Spend “offline” time with people who matter. I have recently ramped up my work on my Coaching business, and whilst this is one of my passions and lights me up, it also means more time spent on my own, working, because I also have a daytime job. To balance this, I make a conscious effort to have fun in between, and most especially to meet friends “in the flesh” regularly. I often don’t feel like I’m missing something and only afterwards realise how good it’s done me to actually hug and talk to people I love.

To cut it short: Your passions are important, but so are the people in your life. Make sure to spend quality time with loved ones regularly.

Take action. Forget waiting for the right time, or until you’re ready. If you want to do something, start! Get Coaching (the shortcut to action!), get a teacher, do whatever it takes to get into action mode. If you just keep reading and learning about it, you might get smarter but you’re no step closer to actually living what you really want.

To cut it short: Stop overthinking and take a first step towards your goal today. You can thank me later!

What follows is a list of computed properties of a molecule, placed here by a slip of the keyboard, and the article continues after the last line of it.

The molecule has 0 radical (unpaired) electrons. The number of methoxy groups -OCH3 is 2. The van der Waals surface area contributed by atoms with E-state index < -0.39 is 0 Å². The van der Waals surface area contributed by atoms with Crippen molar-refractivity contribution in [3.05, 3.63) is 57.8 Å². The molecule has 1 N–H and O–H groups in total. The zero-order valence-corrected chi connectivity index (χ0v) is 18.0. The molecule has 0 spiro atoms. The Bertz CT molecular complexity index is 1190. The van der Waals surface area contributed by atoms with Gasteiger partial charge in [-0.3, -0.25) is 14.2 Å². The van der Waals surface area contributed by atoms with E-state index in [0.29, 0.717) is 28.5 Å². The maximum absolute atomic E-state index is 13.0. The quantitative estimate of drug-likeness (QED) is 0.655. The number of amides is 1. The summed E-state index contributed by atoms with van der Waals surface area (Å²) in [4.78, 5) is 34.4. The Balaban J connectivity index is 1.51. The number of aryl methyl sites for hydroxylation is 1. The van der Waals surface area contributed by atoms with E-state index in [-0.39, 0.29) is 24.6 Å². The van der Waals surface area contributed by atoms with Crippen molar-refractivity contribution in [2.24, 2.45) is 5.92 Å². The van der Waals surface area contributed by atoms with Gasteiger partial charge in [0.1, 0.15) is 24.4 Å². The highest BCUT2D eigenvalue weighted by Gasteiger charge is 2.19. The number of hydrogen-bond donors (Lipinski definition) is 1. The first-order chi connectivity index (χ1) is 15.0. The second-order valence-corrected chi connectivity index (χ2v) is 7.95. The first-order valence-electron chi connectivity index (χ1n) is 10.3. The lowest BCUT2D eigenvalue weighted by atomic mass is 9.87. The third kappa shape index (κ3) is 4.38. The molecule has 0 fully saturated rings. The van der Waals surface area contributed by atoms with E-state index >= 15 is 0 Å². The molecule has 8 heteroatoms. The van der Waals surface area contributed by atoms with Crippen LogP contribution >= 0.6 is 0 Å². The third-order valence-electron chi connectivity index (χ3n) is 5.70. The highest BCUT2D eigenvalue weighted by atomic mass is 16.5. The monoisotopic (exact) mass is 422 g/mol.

Smart Routines For Wild Success

 

 

Some reactions are fairly predictable. When I tell people I’m a Coach, they usually assume I teach people what to do (which I don’t, as explained in this article). When I talk about routines, people roll their eyes and think of a boring, restrictive practice designed to keep them from being spontaneous and having fun.

Nothing could be further from the truth. I’d actually say that the opposite is the case: Routines, used in the right way, will free you up to be spontaneous and make time for that which brings you joy in your life.

Routines are a Wild Spirits best friend. To make them work for you and avoid pitfalls along the way, I’ll give you a detailed roadmap below.

 

The science

A lot of people assume that their minds take in all the information and all the sensual impressions around them all day. In fact, it would be absolutely overwhelming for us to try and process the billions of details and information our brains are bombarded with all day. Therefore, most of them end up as quick impressions stored only in our subconscious. We aren’t even aware of them.

What we consciously notice is what the brain has deemed important information. We have a degree of control over this, for example someone who cultivates a positive focus will consciously notice things which re-inforce this focus.

The lesson behind this is that our minds have a limited capacity. That’s why, when you are preoccupied with relationship trouble or a pleasant memory of the weekend, you find it so hard to concentrate on the work in front of you!

 

Routines to the rescue